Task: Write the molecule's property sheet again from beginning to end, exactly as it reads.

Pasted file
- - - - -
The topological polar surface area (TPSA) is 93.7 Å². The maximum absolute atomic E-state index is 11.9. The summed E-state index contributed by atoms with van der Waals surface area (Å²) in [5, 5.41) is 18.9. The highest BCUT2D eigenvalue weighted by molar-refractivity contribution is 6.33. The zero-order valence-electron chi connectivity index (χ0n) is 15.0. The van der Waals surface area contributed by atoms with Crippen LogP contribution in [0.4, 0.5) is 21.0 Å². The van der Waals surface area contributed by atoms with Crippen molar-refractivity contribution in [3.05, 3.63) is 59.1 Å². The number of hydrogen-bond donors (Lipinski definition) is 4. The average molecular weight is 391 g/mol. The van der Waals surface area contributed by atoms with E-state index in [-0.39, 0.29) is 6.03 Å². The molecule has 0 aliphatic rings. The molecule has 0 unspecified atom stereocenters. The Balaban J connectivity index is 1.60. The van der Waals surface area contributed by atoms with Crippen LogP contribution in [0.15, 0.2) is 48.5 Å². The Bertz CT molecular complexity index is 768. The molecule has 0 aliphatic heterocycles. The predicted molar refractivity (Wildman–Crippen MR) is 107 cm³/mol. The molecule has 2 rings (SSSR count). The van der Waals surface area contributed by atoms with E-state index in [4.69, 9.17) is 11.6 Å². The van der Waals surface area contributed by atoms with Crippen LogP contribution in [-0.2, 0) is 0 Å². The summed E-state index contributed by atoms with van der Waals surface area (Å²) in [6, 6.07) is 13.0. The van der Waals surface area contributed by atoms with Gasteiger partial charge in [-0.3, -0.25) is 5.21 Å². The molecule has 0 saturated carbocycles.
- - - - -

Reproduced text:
The topological polar surface area (TPSA) is 93.7 Å². The maximum absolute atomic E-state index is 11.9. The summed E-state index contributed by atoms with van der Waals surface area (Å²) in [5, 5.41) is 18.9. The highest BCUT2D eigenvalue weighted by molar-refractivity contribution is 6.33. The zero-order valence-electron chi connectivity index (χ0n) is 15.0. The van der Waals surface area contributed by atoms with Crippen LogP contribution in [0.4, 0.5) is 21.0 Å². The van der Waals surface area contributed by atoms with Crippen molar-refractivity contribution in [3.05, 3.63) is 59.1 Å². The number of hydrogen-bond donors (Lipinski definition) is 4. The average molecular weight is 391 g/mol. The van der Waals surface area contributed by atoms with E-state index in [-0.39, 0.29) is 6.03 Å². The molecule has 0 aliphatic rings. The molecule has 0 unspecified atom stereocenters. The Balaban J connectivity index is 1.60. The van der Waals surface area contributed by atoms with Crippen LogP contribution in [0.15, 0.2) is 48.5 Å². The Bertz CT molecular complexity index is 768. The molecule has 0 aliphatic heterocycles. The predicted molar refractivity (Wildman–Crippen MR) is 107 cm³/mol. The molecule has 2 rings (SSSR count). The van der Waals surface area contributed by atoms with E-state index in [4.69, 9.17) is 11.6 Å². The van der Waals surface area contributed by atoms with Crippen LogP contribution in [-0.2, 0) is 0 Å². The summed E-state index contributed by atoms with van der Waals surface area (Å²) in [6, 6.07) is 13.0. The van der Waals surface area contributed by atoms with Gasteiger partial charge in [-0.3, -0.25) is 5.21 Å². The molecule has 0 saturated carbocycles.